Catharine Merrill (1824–1900) was one of the first female university professors in the United States.
Catharine was born in 1824 in Corydon, Indiana. Her father was Samuel Merrill, an early leading citizen of the state. She studied literature in Germany and taught in Cleveland, Ohio and Crawfordsville, Indiana. In 1867 she was appointed as the Demia Butler Professor of English at North Western Christian University, now known as Butler University. This was the first endowed chair at an American university designated for a female professor, and it made Merrill only the second female professor in the country (she was preceded by Maria Mitchell at Vassar College). She was the first to use the lecture method for a subject other than science.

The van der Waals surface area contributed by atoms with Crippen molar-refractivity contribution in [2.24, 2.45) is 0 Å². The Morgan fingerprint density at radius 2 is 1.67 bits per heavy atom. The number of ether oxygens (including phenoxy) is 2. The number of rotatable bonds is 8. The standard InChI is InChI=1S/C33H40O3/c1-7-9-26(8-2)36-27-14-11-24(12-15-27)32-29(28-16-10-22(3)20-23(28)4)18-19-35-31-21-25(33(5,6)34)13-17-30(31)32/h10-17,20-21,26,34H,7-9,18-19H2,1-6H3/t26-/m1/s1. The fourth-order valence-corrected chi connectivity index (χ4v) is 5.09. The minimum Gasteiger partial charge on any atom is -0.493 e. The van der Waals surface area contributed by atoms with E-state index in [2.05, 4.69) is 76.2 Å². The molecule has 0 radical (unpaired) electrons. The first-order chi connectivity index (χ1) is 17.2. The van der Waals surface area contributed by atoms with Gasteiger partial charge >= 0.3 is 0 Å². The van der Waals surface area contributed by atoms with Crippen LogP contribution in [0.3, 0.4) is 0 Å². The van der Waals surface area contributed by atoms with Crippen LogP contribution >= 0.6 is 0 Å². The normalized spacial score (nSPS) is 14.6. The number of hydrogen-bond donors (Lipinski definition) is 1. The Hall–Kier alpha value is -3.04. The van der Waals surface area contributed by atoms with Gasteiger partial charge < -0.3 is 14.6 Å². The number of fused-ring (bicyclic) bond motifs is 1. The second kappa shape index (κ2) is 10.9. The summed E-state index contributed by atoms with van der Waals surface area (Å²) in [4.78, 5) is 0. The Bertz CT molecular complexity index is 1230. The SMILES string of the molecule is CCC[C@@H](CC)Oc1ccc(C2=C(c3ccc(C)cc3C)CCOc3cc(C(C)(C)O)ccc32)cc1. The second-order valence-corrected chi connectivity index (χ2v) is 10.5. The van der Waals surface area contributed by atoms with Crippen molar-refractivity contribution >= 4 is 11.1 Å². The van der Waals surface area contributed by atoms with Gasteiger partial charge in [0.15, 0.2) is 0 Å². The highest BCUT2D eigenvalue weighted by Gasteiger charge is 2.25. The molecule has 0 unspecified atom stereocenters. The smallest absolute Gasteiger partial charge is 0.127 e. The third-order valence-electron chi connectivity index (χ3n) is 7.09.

During the Civil War she served as a nurse in Kentucky. After the war she was asked by Indiana Governor Oliver P. Morton to write a history of Indiana's solidiers in the war. It was published anonymously as The Soldier of Indiana in the War for the Union (2 vol, 1866, 1869). She also published The Man Shakespeare and Other Essays in 1902.
She met John Muir when he lived in Indianapolis in 1866-1867, and helped take care of him when he temporarily lost his vision in an accident. This began a life-long friendship, and Muir wrote a tribute to Catharine after she died entitled Words from an Old Friend.
Catharine retired in 1883 and died in 1900.
In 1885 The Catharine Merrill Club was founded in her honor.